Body Grammar book review

Grammar
Body Grammar by Jules Ohman
320 pages
published June 14th, 2022

A coming-of-age queer love story set in the glamorous but grueling world of international modeling—a “terrific debut … roiling with deep questions of identity and art, love, and the irrepressible need for meaning in life” (Jess Walter, bestselling author of The Cold Millions)

By the time Lou turns eighteen, modeling agents across Portland have scouted her for her striking androgynous look. Lou has no interest in fashion or being in the spotlight. She prefers to take photographs, especially of Ivy, her close friend and secret crush.

But when a hike ends in a tragic accident, Lou finds herself lost and ridden with guilt. Determined to find a purpose, Lou moves to New York and steps into the dizzying world of international fashion shows, haute couture, and editorial shoots. It’s a whirlwind of learning how to walk and how to command a body she’s never felt at ease in. But in the limelight, Lou begins to fear that she’s losing her identity—as an individual, as an artist, and as a person still in love with the girl she left behind.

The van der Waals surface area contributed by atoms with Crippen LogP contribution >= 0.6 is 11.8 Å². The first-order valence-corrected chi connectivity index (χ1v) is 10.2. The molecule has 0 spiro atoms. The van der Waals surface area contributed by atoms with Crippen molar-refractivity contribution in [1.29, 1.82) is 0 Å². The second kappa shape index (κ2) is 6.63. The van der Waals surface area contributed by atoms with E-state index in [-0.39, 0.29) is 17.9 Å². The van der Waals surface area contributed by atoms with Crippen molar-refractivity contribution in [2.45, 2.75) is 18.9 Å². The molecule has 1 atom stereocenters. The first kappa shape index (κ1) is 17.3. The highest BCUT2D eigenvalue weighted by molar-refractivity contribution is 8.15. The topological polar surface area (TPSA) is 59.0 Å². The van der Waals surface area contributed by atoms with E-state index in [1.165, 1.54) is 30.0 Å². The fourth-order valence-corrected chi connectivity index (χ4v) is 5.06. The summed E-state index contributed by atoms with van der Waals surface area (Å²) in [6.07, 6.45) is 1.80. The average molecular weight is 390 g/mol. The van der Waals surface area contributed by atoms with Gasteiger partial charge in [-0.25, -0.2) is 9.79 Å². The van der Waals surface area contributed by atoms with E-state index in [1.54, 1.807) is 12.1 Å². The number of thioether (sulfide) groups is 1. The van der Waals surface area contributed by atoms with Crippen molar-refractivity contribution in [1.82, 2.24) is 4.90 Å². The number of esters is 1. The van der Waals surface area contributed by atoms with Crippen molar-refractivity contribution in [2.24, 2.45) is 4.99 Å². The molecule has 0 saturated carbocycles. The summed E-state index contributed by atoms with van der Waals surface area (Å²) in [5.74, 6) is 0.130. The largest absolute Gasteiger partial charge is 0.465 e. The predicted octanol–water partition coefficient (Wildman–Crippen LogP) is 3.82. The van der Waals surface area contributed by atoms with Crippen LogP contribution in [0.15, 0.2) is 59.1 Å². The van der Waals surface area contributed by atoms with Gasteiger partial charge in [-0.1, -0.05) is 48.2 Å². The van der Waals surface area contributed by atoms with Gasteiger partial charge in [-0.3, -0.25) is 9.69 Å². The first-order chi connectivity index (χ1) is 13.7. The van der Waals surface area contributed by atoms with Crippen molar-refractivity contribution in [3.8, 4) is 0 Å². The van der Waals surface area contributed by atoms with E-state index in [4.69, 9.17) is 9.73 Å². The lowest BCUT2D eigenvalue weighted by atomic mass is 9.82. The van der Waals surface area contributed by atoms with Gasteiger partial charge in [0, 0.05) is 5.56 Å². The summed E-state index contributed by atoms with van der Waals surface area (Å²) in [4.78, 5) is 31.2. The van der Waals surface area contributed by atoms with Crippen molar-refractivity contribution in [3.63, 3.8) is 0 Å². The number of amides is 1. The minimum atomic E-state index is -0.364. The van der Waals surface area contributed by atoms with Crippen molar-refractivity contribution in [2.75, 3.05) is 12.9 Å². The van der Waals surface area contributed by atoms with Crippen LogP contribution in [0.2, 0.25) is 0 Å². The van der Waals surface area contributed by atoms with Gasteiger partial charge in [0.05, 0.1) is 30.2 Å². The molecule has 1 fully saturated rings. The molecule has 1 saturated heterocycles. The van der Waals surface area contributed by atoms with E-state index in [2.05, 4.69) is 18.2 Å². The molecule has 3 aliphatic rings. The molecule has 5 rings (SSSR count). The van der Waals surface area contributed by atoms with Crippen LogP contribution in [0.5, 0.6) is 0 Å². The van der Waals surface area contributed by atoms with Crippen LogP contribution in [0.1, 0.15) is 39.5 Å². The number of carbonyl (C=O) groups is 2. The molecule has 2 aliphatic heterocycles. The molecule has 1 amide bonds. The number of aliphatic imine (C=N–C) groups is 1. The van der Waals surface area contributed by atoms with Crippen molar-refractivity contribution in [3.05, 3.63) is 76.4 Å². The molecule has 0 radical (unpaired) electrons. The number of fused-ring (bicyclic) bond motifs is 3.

A sharply observed and intimate story of grief and healing, doubt and self-acceptance set against the hyper-image-conscious industry of modeling and high fashion, Body Grammar shines with the anxieties of finding your place in the world and the heartbreaking beauty of pursuing love.

I really enjoyed this vibrant, complex book about teenagers growing up and coming of age and discovering who they are and who they are going to be. The main character, Lou, is very good and well-voiced, but I also enjoyed all of the side characters and the people she comes across; they’re complex in ways that don’t always relate back to Lou. This book is evocative and transgender and explores the nature of the body versus the self, which relates back to the title of BODY GRAMMAR. This book gets four and a half stars from me, rounded up for NetGalley. Booksweet link here.

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